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Medes and Persians

September 12, 2016

Bible students know what we mean by “the law of the Medes and the Persians.”  They know, primarily from the book of Esther, that these laws could never be changed.  Even the king could not over-ride the death sentence he gave to the Jews so, when he realized his error, he had to work around it by giving the Jews the right to fight back.

Many of us use that phrase whenever we want to (usually tongue-in-cheek) chide someone for being unbending on some stance, even when it has nothing to do with religion.  I sometimes find myself saying things like “this isn’t the law of the Medes and the Persians you know” with my non-Christian friends only to realize my error when I see their blank stares.

But it seems that the law of the Medes and the Persians is still with us.  Crossway Publishing, owners of the ESV translation of the Bible, recently made a small number of changes to the ESV. In doing this they made the following statement:

“All future Crossway editions of the ESV, therefore, will contain the [new] Permanent Text of the ESV Bible—unchanged throughout the life of the copyright, in perpetuity.”

It kind of makes you want to say “Amen” doesn’t it?

It is also both arrogant and silly.  The reality is that as language changes, and it is changing faster all the time, you simply have to change your translation to keep the meaning you intend.  Just look at the snarky jokes that will come when you sing “now we don our gay apparel” next Christmas.  Crossway defends its position by referring to the KJV, saying it has been unchanged since 1769.

But the ESV is not the KJV, which has sort of an entrenched following that has nothing to do with clarity of meaning. The ESV is one of several good modern translations.  Further it, like many others, tends to finds that certain theological patterns define its fans.  The ESV is the favorite translations of complementarians, in the same way that the TNIV is favored by egalitarians.  Both these translations, and many others, are pretty darn good and should be checked in our Bible studies.

Further, Crossways newly permanent translation seems to shamelessly cater to its complementarian followers.  Here are two translations from its previous and permanent versions.

Genesis 3:16:

Previous:  “Your desire shall be for your husband and he shall rule over you.”

Permanent:  “Your desire shall be contrary to your husband but he shall rule over you.”

Genesis 4:7:

Previous:  “It’s [sin’s] desire is for you, but you must rule over it.”

Permanent:  “It’s [sin’s] desire is contrary to you, but you must rule over it.”

For complementarians these verses are prescriptive. Which means this is God’s curse on all women for all time.  The “desire” of the women in Genesis 3:16 is understood, as the result of the fall and God’s curse on them, to be a desire to rule or dominate. Women will want to usurp the man’s authority. The man’s task — as part of God’s prescriptive design — is to rule, guide, and lead the woman.  Switching from “for” to “contrary to” supports this view.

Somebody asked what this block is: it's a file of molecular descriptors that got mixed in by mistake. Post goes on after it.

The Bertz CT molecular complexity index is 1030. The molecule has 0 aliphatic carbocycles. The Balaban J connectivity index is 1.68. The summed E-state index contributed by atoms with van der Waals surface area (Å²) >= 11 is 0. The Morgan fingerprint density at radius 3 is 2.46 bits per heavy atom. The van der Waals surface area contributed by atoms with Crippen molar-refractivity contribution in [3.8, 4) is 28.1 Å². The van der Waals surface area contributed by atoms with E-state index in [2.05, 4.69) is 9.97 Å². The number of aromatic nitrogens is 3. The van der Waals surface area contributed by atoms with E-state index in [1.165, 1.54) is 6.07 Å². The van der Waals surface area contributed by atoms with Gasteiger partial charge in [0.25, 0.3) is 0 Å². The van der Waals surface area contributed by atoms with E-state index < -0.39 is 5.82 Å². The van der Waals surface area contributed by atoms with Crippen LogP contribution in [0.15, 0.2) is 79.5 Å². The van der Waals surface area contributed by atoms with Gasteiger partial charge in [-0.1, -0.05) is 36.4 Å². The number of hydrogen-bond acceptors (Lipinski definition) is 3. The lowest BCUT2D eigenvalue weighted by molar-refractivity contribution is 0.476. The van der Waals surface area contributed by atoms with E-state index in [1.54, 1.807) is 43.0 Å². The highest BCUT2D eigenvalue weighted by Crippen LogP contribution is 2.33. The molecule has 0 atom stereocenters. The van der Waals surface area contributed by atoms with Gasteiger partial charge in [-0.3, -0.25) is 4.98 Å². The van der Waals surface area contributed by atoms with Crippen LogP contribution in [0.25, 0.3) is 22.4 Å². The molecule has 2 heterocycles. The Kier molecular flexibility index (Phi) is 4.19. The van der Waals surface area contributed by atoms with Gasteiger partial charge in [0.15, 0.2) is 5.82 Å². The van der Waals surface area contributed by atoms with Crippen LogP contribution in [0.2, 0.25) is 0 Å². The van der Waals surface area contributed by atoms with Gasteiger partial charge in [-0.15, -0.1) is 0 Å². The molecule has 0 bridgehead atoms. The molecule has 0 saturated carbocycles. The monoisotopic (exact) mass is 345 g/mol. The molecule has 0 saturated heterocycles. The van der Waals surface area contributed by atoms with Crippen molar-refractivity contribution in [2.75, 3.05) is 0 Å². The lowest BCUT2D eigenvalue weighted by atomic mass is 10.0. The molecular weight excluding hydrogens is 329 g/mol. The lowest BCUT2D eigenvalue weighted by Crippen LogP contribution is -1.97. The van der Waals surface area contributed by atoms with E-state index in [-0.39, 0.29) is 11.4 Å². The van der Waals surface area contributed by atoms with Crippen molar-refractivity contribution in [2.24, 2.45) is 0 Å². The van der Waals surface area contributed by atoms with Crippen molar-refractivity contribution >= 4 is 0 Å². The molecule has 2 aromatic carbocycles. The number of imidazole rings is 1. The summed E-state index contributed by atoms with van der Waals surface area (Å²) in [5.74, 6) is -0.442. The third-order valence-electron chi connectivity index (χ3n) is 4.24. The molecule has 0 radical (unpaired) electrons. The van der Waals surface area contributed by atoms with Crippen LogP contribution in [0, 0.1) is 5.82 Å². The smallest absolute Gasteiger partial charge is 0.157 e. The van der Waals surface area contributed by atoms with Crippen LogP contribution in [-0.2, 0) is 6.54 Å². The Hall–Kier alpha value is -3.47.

But this translation also does something far worse.  Not only does it equate women’s desire and sin’s desire, it makes men and women adversaries by divine fiat.  To punish women for Eve’s sin God has declared a permanent war between the sexes to be the norm with men being the God-ordained winners.  Men will always rule and women will always be contrary.

Isn’t it more realistic to agree with other translators that the verses are descriptive?  That, yes, fallen women and fallen men will at times be in a war of wills but that this is not divine order?  Isn’t it possible that this is really a tragic and accurate prediction of what life will be like now that all of us, both males and females, have chosen to be like  God rather than servants of God?  Doesn’t history prove that not all men and women fight?

If we assume this is possible then the “gender wars” that we have had since the fall aren’t solved by declaring men the winners.  They are solved not by having men rule and women desire but something altogether more beautiful.  Maybe the Song of Solomon has it right where in 4:7 the man says “You are altogether beautiful, my love; there is no flaw in you.”  (I’ve used the ESV there just for fun.)  Maybe the answer is not that one sex rules and the other desires. Maybe it is that they both desire each other and don’t need or want to rule to express it.



From → Christianity

One Comment
  1. Doug Hilliard permalink

    Thanks for this Tom! Additionally, it is a puzzling translation to me of the Hebrew. The preposition they translate “contrary to” is the same preposition that occurs at the first of the verse: “To the woman, he said….” The definitions for this preposition are some form of “towards” or “to” or a nuance like that. Context is king in translation and interpretation of course, but here, the most natural way to translate is that the woman’s desire would be “to” or “toward” or the usual “for” her husband.

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